Rose Emma Conquest was not a local lass, she was born in 1885 Clerkenwell, London. She married her first husband, William John Plumridge in Islington in 1906. The couple did not come to Canvey until after 1918 as they do not appear in the Electoral Register for that year. They were however on the Island in 1924 when William John Plumridge died aged just 41. They were living at ‘The Brownies’ in Laars Avenue. He is buried in St Katherine’s Churchyard behind the old church.
Rose Emma Plumridge married her second husband, Archibald Edwin Copsey in 1925 in the Rochford District (Not at St Katherine’s). Archibald was a Gas fitter born in Sudbury, Suffolk in 1889. In 1929 they were living on Canvey at ‘The Brownies’, Laars Avenue, Leigh Beck when Archibald died aged 40. He too is buried in St Katherine’s Churchyard in an unmarked grave to the west of the old church.
Rose Emma Copsey went on to marry Robert Solomon Hindle in 1929 (not in St Katherine’s). Robert had lost his wife, Annie, in 1928. Robert and Annie lived at Hindle Hut in Hindle Road. Robert was a carpenter/builder which is probably why the road was named after him. Whether Robert and Rose lived in Hindle Road at the start of their marriage I cannot say but they were living at ‘Conquest’, Gills avenue when in 1937 tragedy struck again and Robert died. He too is buried in St Katherine’s Churchyard to the east of the church.
If that was not enough for any one person tragedy was to hit Rose Emma Hindle again on the 1st February 1953 when she was one of the victims of the Great Flood. I do not know where she is buried but wherever it is I personally hope she is resting in peace.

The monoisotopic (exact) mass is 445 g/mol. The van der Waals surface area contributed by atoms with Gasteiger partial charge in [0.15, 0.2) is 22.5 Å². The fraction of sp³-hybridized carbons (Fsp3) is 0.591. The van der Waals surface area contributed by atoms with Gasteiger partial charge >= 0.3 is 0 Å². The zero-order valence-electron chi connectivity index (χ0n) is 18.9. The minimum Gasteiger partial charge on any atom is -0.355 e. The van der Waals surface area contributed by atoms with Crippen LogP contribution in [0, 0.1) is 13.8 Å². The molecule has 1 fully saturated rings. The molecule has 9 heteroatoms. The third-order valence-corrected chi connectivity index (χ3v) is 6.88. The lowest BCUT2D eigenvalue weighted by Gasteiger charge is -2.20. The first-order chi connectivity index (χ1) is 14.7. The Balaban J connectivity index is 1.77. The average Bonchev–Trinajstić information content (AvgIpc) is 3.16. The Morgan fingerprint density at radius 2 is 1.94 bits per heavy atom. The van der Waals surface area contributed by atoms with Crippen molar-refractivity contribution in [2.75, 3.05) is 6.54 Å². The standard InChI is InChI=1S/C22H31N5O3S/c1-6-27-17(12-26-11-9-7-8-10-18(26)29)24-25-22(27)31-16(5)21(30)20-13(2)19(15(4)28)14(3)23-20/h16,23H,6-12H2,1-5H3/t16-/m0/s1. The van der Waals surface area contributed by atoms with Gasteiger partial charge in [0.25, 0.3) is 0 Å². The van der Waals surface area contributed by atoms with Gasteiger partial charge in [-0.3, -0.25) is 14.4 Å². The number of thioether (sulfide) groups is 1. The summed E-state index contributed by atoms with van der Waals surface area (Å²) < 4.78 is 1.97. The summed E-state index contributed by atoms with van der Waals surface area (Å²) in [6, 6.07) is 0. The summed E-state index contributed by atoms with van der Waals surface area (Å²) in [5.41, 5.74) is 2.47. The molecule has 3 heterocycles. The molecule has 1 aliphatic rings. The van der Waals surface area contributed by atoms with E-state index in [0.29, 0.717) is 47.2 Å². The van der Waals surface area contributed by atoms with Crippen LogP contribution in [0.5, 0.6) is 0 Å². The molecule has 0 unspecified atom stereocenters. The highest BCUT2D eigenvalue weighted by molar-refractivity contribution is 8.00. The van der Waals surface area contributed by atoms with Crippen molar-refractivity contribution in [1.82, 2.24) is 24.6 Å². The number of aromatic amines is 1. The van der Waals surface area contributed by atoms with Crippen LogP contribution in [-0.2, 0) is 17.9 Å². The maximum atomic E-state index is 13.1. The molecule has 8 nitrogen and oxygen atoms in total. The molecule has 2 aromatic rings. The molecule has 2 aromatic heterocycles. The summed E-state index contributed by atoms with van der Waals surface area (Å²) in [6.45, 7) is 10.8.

If anyone can tell us more please comment below.
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Thanks for this page about the life of Mrs Hindle. Although I have no personal recollection of this lady I know she was manageress of of our bakery branch shop at the top of May Ave and possibly when it was in Hartfield’s Parade (it was transferred after the windows were blown out by the bomb blast in Oxford Rd). My Dad, Aubrey is quoted somewhere on how he was affected by her death in the Floods and I do remember him mentioning her on other occasions. Her last husband was probably quite a busy builder on the Island prior to and after WW1, he built our second family home called ‘ The Settlement’ on the corner of Baardwyck Ave.
The ‘Brownies’ were, I was told, the first houses to be built in a row on Canvey. they stood till about 1970, when they were demolished. They were wooden. I thought wooden houses were quite a novelty, coming from London. We lived next to them at 16 Laars.
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